Financial institutions in Africa have historically relied on credit bureau scores, or customer financial footprints, to make lending decisions. In the absence of these, social demographics – such as gender, employment status, income level, etc. – are taken into account before granting loans.
One of the main drawbacks of these conventional lending methods is that they disadvantage millions of unbanked or informally employed people, which is why Africans have one of the lowest levels of access to credit in the world. world, especially those living in remote areas.
Over the past decade, new models based on artificial intelligence and machine learning tools have emerged as an alternative way to assess credit risk.
“Assessing creditworthiness without a formal history is a major issue in financial services in Africa when social demographics are not enough to make good credit decisions,” notes Eunice Gatama, Director of African Affairs at Yabx, l one of the fintechs behind alternative credit scoring. emerging market trends.
The startup, which is incubated by Comviva and part of India’s Mahindra Group, uses machine learning to analyze mobile money wallet records and combine them with other sources such as credit bureaus and bills. public services.
This data is used to build risk profiles for potential borrowers with no credit history and detects borrower activity, such as the amount of money invested in a small business or used for personal needs. This solution is available to banks and microfinance institutions in markets where credit bureau coverage may be limited.
“We enable financial service providers to create profitable unsecured portfolios that are accessible through easy loan application on mobile devices,” Gatama told TechCabal in an interview. “A lot of things can be deciphered from the collected data.”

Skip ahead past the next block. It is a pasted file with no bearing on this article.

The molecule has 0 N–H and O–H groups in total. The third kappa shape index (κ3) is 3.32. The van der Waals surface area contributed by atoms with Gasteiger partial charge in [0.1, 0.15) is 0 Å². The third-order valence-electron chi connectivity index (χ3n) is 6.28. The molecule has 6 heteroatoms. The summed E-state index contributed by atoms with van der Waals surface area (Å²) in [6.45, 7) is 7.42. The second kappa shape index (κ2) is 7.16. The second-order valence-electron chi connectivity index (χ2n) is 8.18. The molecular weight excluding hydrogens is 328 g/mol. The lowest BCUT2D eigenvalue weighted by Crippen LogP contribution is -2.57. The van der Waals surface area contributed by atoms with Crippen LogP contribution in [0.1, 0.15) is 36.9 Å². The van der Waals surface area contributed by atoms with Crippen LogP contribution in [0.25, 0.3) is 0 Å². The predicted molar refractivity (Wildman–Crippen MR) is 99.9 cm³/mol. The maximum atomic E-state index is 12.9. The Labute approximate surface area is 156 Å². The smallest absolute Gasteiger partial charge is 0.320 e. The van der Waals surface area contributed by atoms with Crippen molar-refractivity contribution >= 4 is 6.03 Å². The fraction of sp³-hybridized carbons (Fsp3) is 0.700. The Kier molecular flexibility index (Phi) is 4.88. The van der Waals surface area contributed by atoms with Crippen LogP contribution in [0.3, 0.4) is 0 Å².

In addition to micro and small consumer loans, Yabx offers small business loans, unsecured working capital loans for mobile money agents, smartphone purchase financing, and a savings product. Its solution enables instant lending decisions.
Yabx claims to have run the credit score of over 100 million borrowers, 50% of them African, across 15 emerging markets in Africa, Asia and Latin America. According to the company, it processes more than 100 billion data records in a month on partner networks.
In Africa, it operates in Tanzania, Uganda, Malawi, Somalia, Mauritania and Côte d’Ivoire, where it has partnered with leading players in telecommunications, e-commerce and services payment processors, banks and other financial institutions to deploy multiple digital lending products. . It earns money based on the performance of the loans it makes to banks, through revenue sharing agreements with other lending partners and white label services for banks that want to launch and market their own digital lending products.
Given the increasing penetration and use of mobile money, Gatama says that in Africa, mobile wallets are currently the best source of alternative credit scoring. In its latest annual State of the Industry Report, the GSMA reveals that the value of mobile money transactions surpassed the $1 trillion mark in 2021, with Africa accounting for nearly 70% of the total amount recorded transactions.
The ease of access to a mobile phone in Africa allows many people to access financial services that they otherwise would not have been able to access.
“More than half of Africans are still unbanked, but most own mobile phones which are also used to access financial services,” says Gatama. “This creates an opportunity to bring credit products to the mass market, especially to people that banks cannot currently integrate.”
Expansion into 11 more African countries is currently underway, with priority given to markets such as Kenya, Togo, Benin Republic and Zambia, where mobile money is widely used. “We find countries where mobile money is established easier to set up,” says Gatama.
She doesn’t see Yabx’s machine learning model as foolproof, despite its effectiveness so far in keeping lending partners’ non-performing loan (NPL) rates in the single digits, but expects further improvements to the system. ‘coming.
“The way machine learning works is that the more you train your model, the better it becomes at predicting,” says Gatama. “Over time, our models will strengthen as more information becomes available.”
Other than that, regulation, data privacy issues, and reliability of aggregated data are major concerns for Yabx as it seeks to achieve its grand vision of simplifying access to finance for the over $2 billion. unbanked people around the world using digital footprints through mobile devices.
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